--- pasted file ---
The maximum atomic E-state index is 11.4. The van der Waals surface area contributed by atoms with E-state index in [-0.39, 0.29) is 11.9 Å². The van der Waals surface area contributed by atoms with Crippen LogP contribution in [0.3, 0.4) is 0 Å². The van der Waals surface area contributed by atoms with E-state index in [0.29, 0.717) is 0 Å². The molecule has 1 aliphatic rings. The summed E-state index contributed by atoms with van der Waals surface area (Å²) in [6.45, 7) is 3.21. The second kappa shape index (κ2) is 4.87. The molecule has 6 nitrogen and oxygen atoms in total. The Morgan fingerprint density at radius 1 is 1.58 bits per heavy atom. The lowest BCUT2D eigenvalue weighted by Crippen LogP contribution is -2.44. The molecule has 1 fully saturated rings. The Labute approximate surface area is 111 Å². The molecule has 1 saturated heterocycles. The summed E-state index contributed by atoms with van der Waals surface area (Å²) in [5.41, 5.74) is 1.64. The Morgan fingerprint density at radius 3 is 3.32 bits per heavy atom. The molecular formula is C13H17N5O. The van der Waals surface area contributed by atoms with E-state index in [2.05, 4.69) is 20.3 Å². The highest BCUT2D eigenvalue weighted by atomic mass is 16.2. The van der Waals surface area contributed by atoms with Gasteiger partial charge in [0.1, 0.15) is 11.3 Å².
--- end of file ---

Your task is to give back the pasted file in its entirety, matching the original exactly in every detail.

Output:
The maximum atomic E-state index is 11.4. The van der Waals surface area contributed by atoms with E-state index in [-0.39, 0.29) is 11.9 Å². The van der Waals surface area contributed by atoms with Crippen LogP contribution in [0.3, 0.4) is 0 Å². The van der Waals surface area contributed by atoms with E-state index in [0.29, 0.717) is 0 Å². The molecule has 1 aliphatic rings. The summed E-state index contributed by atoms with van der Waals surface area (Å²) in [6.45, 7) is 3.21. The second kappa shape index (κ2) is 4.87. The molecule has 6 nitrogen and oxygen atoms in total. The Morgan fingerprint density at radius 1 is 1.58 bits per heavy atom. The lowest BCUT2D eigenvalue weighted by Crippen LogP contribution is -2.44. The molecule has 1 fully saturated rings. The Labute approximate surface area is 111 Å². The molecule has 1 saturated heterocycles. The summed E-state index contributed by atoms with van der Waals surface area (Å²) in [5.41, 5.74) is 1.64. The Morgan fingerprint density at radius 3 is 3.32 bits per heavy atom. The molecular formula is C13H17N5O. The van der Waals surface area contributed by atoms with E-state index in [2.05, 4.69) is 20.3 Å². The highest BCUT2D eigenvalue weighted by atomic mass is 16.2. The van der Waals surface area contributed by atoms with Gasteiger partial charge in [0.1, 0.15) is 11.3 Å².